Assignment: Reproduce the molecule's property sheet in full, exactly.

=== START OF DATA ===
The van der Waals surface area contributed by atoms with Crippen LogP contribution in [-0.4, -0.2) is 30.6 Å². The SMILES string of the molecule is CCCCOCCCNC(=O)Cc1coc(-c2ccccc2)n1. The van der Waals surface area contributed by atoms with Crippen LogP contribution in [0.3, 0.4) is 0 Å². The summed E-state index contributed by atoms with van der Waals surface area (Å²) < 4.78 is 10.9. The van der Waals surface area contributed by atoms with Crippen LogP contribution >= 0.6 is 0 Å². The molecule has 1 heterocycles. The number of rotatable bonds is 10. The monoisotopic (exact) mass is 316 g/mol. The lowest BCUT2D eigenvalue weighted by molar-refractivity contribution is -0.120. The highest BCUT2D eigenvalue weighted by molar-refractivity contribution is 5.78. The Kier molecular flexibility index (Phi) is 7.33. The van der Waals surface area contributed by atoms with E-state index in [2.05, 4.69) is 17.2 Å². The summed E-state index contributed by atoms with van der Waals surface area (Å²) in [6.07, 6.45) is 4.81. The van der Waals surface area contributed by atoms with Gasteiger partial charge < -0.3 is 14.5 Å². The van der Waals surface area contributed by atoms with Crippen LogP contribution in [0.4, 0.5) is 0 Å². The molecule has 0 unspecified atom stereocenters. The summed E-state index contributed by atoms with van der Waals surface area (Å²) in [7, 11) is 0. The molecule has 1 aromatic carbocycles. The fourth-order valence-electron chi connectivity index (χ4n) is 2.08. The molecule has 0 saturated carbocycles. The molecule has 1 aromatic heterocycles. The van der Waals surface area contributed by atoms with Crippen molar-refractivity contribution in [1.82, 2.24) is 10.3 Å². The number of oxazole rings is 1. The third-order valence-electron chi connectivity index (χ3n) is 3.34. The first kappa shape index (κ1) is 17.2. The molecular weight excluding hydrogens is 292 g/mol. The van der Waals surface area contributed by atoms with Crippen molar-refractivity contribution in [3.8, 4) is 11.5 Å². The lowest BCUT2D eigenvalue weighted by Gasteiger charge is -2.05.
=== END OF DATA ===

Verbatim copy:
The van der Waals surface area contributed by atoms with Crippen LogP contribution in [-0.4, -0.2) is 30.6 Å². The SMILES string of the molecule is CCCCOCCCNC(=O)Cc1coc(-c2ccccc2)n1. The van der Waals surface area contributed by atoms with Crippen LogP contribution in [0.3, 0.4) is 0 Å². The summed E-state index contributed by atoms with van der Waals surface area (Å²) < 4.78 is 10.9. The van der Waals surface area contributed by atoms with Crippen LogP contribution >= 0.6 is 0 Å². The molecule has 1 heterocycles. The number of rotatable bonds is 10. The monoisotopic (exact) mass is 316 g/mol. The lowest BCUT2D eigenvalue weighted by molar-refractivity contribution is -0.120. The highest BCUT2D eigenvalue weighted by molar-refractivity contribution is 5.78. The Kier molecular flexibility index (Phi) is 7.33. The van der Waals surface area contributed by atoms with E-state index in [2.05, 4.69) is 17.2 Å². The summed E-state index contributed by atoms with van der Waals surface area (Å²) in [6.07, 6.45) is 4.81. The van der Waals surface area contributed by atoms with Gasteiger partial charge < -0.3 is 14.5 Å². The van der Waals surface area contributed by atoms with Crippen LogP contribution in [0.4, 0.5) is 0 Å². The molecule has 0 unspecified atom stereocenters. The summed E-state index contributed by atoms with van der Waals surface area (Å²) in [7, 11) is 0. The molecule has 1 aromatic carbocycles. The fourth-order valence-electron chi connectivity index (χ4n) is 2.08. The molecule has 0 saturated carbocycles. The molecule has 1 aromatic heterocycles. The van der Waals surface area contributed by atoms with Crippen molar-refractivity contribution in [1.82, 2.24) is 10.3 Å². The number of oxazole rings is 1. The third-order valence-electron chi connectivity index (χ3n) is 3.34. The first kappa shape index (κ1) is 17.2. The molecular weight excluding hydrogens is 292 g/mol. The van der Waals surface area contributed by atoms with Crippen molar-refractivity contribution in [3.8, 4) is 11.5 Å². The lowest BCUT2D eigenvalue weighted by Gasteiger charge is -2.05.